Please guesstimate how much coal I'll use.

 
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Post by Pacowy » Tue. Sep. 10, 2019 8:44 am

Larry thanks for the reminder about the 75 deg. I'll change my estimate to 2.75 tons to account for that.

Mike

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Post by lsayre » Tue. Sep. 10, 2019 8:50 am

I'm initially estimating that for 6,850 HDD's if you had a 'Manual J' heat loss calculation taken for your home it would come out at about 20,000 BTUH, which means an appliance delivering 28,000 BTUH (or 1.4 x 'Manual J') as output (ballpark 40,000 BTUH as input) should heat your home on the extreme coldest of days.

From there (using my "Rule of 2.5") I estimate an average hourly need for 16,000 input BTUH (which is 40,000 BTUH divided by 2.5). That is 1.3 Lbs. of coal per average hour, or 31.2 Lbs. of coal per average day.

For 210 days you would therefore burn 6,552 Lbs. of coal per "average" year, or 3.28 tons.

So having 3.5 tons on hand would seem to be prudent. At least until you have some history to go by.
Last edited by lsayre on Tue. Sep. 10, 2019 8:55 am, edited 3 times in total.

 
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Post by freetown fred » Tue. Sep. 10, 2019 8:51 am

Having 4 ton would cover the whole shootin match!! :)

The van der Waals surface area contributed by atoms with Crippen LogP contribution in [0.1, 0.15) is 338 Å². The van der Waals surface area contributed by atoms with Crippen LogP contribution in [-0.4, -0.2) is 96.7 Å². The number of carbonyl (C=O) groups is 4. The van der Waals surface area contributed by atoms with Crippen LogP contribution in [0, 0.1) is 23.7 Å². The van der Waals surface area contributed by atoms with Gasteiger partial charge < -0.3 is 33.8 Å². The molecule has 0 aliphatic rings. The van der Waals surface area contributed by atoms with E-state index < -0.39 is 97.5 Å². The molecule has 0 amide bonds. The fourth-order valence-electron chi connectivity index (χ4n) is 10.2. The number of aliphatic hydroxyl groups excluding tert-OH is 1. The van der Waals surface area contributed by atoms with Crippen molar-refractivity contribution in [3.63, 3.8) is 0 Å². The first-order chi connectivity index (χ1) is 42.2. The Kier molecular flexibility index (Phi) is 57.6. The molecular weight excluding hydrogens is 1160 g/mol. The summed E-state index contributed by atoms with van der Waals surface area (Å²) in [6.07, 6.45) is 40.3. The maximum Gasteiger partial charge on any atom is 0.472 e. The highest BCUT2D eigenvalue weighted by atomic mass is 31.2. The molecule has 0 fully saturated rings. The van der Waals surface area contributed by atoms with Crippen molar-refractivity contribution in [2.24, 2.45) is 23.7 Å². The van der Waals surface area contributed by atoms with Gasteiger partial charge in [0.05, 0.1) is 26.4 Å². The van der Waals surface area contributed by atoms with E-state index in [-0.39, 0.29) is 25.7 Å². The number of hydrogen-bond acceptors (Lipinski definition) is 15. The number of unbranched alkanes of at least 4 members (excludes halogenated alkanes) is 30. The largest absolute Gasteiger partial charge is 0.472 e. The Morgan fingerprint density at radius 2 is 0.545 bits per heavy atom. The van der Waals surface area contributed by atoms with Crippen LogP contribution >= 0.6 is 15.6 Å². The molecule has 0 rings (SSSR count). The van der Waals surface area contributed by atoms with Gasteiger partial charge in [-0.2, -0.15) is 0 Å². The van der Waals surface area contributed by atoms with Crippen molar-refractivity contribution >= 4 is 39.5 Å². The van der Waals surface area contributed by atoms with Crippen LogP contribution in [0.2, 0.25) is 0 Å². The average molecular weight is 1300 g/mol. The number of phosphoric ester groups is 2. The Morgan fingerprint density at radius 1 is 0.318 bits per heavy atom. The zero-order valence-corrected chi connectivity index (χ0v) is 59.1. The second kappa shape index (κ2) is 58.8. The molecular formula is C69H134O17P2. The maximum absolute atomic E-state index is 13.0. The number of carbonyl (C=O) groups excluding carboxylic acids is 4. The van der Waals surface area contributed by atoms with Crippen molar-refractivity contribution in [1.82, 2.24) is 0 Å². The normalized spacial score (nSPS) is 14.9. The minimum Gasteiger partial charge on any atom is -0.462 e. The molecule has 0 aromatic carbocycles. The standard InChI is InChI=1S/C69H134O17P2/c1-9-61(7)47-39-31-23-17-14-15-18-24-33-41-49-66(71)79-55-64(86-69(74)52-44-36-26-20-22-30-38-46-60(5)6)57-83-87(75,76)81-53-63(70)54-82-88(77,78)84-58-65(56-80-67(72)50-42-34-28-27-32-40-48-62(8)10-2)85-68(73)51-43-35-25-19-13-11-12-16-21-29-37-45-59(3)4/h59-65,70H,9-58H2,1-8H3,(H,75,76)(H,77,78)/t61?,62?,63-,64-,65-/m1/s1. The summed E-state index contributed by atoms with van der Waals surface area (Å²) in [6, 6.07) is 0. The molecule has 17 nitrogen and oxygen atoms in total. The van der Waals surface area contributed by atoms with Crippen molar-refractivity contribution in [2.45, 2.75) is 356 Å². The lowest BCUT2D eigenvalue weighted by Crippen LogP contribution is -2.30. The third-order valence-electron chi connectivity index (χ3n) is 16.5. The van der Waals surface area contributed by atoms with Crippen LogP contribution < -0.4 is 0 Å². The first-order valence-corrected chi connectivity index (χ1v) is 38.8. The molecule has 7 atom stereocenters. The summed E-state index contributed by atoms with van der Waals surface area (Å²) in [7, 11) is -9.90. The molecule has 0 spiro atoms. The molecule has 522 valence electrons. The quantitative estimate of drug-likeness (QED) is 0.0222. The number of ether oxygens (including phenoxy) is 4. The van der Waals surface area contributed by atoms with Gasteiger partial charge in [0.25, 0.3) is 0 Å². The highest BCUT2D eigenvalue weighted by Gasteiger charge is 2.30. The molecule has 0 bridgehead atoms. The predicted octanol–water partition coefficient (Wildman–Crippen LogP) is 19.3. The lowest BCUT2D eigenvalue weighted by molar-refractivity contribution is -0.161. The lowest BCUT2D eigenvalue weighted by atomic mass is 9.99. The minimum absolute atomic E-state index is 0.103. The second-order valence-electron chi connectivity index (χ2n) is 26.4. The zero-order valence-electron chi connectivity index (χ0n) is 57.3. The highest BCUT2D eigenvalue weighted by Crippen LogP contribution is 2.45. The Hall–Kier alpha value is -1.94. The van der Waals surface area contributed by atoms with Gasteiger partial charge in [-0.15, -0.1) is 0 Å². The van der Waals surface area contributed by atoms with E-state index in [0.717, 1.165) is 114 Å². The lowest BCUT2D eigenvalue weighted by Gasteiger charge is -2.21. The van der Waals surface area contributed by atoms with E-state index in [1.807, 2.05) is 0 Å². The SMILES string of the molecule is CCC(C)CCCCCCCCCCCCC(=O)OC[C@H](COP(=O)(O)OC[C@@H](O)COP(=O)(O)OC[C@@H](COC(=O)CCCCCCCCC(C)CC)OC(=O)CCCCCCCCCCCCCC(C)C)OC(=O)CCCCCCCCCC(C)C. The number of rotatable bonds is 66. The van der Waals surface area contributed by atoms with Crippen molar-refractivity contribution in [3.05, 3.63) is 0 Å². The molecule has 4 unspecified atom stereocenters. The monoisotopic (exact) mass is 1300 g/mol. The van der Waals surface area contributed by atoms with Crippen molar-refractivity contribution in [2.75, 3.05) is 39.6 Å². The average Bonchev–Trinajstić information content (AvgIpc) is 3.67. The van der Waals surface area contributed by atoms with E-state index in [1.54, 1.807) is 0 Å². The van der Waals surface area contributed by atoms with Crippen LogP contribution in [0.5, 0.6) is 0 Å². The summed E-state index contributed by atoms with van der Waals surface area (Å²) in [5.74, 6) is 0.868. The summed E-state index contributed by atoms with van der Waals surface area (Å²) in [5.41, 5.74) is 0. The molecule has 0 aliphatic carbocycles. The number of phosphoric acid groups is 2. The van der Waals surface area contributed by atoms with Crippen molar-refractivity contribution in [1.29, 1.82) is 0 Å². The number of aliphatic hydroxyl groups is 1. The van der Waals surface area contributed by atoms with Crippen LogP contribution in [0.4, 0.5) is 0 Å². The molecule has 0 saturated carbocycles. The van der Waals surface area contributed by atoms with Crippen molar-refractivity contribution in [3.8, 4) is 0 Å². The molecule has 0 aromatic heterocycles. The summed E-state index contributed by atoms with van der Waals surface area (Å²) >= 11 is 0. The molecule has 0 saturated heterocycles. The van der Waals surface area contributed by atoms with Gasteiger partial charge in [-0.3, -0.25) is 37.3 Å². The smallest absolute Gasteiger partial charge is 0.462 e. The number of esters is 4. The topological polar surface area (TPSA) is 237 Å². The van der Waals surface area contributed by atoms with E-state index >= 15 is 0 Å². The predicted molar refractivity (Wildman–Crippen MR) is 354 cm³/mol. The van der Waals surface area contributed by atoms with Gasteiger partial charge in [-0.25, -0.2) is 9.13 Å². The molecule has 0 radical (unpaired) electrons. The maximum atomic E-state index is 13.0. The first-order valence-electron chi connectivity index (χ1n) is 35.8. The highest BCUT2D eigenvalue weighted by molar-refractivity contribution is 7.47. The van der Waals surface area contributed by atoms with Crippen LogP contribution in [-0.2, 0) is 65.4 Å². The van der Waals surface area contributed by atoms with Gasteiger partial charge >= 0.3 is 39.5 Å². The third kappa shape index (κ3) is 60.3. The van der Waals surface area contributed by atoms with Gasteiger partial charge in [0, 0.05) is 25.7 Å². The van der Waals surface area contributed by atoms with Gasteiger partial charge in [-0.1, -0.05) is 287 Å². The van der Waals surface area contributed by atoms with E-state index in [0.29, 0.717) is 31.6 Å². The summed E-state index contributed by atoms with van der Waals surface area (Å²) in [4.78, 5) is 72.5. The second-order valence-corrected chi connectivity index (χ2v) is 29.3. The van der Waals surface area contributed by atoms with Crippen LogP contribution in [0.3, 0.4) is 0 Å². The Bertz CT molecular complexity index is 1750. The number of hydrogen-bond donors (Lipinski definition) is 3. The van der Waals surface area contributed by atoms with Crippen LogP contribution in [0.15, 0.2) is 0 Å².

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lsayre
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Post by lsayre » Tue. Sep. 10, 2019 12:11 pm

Will there be any 'cheating' via the use of other heat sources or fuels which might cut into the calculated 3.28 tons per year?

I missed the parts about the home being well insulated with 2 x 6 studs, and not heating the basement. You may get by with as little as 2.75 tons, particularly if you can live with a T-Stat at 70 degrees. But as for everyone, the annual need will be dependent upon the length and severity of the winter, which is tracked by the regions annual HDD's in conjunction with an aggressive "Manual J" heat loss evaluation. And keeping your T-Stat at 75 degrees is not going to help consumption.

Go here to determine past historical HDD's for your locality:
https://www.huduser.gov/portal/resources/UtilityM ... l/hdd.html

An agressive Manual J heat loss assessment should cost about $150 to perhaps $200. Ask for it to be done aggressively and honestly, else they just may have you heating a small home with a gigantic large home heating appliance.

 
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lsayre
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Post by lsayre » Tue. Sep. 10, 2019 6:45 pm

Another ballpark way to guess at daily average demand is to presume it will be half of "Manual J".

Sticking with a Manual J heat loss guess of 20,000 BTUH, this calculates as follows: